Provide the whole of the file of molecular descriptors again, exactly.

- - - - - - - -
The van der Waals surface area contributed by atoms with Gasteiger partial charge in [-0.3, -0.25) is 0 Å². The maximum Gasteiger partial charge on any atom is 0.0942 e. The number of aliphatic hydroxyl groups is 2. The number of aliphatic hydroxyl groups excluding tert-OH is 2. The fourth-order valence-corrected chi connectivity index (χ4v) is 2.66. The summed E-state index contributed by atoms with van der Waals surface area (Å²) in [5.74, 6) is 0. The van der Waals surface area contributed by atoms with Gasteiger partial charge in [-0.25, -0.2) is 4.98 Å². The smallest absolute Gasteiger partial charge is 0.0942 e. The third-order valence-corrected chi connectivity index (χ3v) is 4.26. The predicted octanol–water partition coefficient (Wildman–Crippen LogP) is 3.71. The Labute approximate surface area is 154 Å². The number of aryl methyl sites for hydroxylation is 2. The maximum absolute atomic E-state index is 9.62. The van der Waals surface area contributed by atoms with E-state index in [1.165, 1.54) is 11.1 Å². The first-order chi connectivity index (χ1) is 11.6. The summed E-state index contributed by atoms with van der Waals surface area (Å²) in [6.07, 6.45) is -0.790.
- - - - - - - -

The van der Waals surface area contributed by atoms with Gasteiger partial charge in [-0.3, -0.25) is 0 Å². The maximum Gasteiger partial charge on any atom is 0.0942 e. The number of aliphatic hydroxyl groups is 2. The number of aliphatic hydroxyl groups excluding tert-OH is 2. The fourth-order valence-corrected chi connectivity index (χ4v) is 2.66. The summed E-state index contributed by atoms with van der Waals surface area (Å²) in [5.74, 6) is 0. The van der Waals surface area contributed by atoms with Gasteiger partial charge in [-0.25, -0.2) is 4.98 Å². The smallest absolute Gasteiger partial charge is 0.0942 e. The third-order valence-corrected chi connectivity index (χ3v) is 4.26. The predicted octanol–water partition coefficient (Wildman–Crippen LogP) is 3.71. The Labute approximate surface area is 154 Å². The number of aryl methyl sites for hydroxylation is 2. The maximum absolute atomic E-state index is 9.62. The van der Waals surface area contributed by atoms with E-state index in [1.165, 1.54) is 11.1 Å². The first-order chi connectivity index (χ1) is 11.6. The summed E-state index contributed by atoms with van der Waals surface area (Å²) in [6.07, 6.45) is -0.790.